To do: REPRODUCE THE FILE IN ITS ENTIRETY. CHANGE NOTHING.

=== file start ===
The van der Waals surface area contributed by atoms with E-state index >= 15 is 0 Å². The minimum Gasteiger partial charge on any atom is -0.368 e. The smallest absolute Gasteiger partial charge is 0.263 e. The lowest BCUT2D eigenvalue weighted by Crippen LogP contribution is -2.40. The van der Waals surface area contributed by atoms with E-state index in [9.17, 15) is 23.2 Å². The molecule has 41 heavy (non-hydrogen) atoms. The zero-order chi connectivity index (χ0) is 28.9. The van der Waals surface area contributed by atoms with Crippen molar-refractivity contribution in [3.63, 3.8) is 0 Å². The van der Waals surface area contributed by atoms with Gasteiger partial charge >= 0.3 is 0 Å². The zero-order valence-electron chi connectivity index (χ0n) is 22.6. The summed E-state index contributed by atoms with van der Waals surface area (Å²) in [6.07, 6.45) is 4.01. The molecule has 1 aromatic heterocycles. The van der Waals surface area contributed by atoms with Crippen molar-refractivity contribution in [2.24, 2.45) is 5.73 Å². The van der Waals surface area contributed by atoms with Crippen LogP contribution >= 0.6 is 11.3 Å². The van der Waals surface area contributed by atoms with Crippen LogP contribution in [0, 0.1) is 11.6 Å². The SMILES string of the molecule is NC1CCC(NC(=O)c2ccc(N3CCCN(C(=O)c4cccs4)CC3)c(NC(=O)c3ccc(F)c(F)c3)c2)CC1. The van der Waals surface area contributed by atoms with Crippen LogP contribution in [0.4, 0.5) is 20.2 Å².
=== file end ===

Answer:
The van der Waals surface area contributed by atoms with E-state index >= 15 is 0 Å². The minimum Gasteiger partial charge on any atom is -0.368 e. The smallest absolute Gasteiger partial charge is 0.263 e. The lowest BCUT2D eigenvalue weighted by Crippen LogP contribution is -2.40. The van der Waals surface area contributed by atoms with E-state index in [9.17, 15) is 23.2 Å². The molecule has 41 heavy (non-hydrogen) atoms. The zero-order chi connectivity index (χ0) is 28.9. The van der Waals surface area contributed by atoms with Crippen molar-refractivity contribution in [3.63, 3.8) is 0 Å². The van der Waals surface area contributed by atoms with Gasteiger partial charge >= 0.3 is 0 Å². The zero-order valence-electron chi connectivity index (χ0n) is 22.6. The summed E-state index contributed by atoms with van der Waals surface area (Å²) in [6.07, 6.45) is 4.01. The molecule has 1 aromatic heterocycles. The van der Waals surface area contributed by atoms with Crippen molar-refractivity contribution in [2.24, 2.45) is 5.73 Å². The van der Waals surface area contributed by atoms with Crippen LogP contribution >= 0.6 is 11.3 Å². The van der Waals surface area contributed by atoms with Crippen LogP contribution in [0, 0.1) is 11.6 Å². The SMILES string of the molecule is NC1CCC(NC(=O)c2ccc(N3CCCN(C(=O)c4cccs4)CC3)c(NC(=O)c3ccc(F)c(F)c3)c2)CC1. The van der Waals surface area contributed by atoms with Crippen LogP contribution in [0.4, 0.5) is 20.2 Å².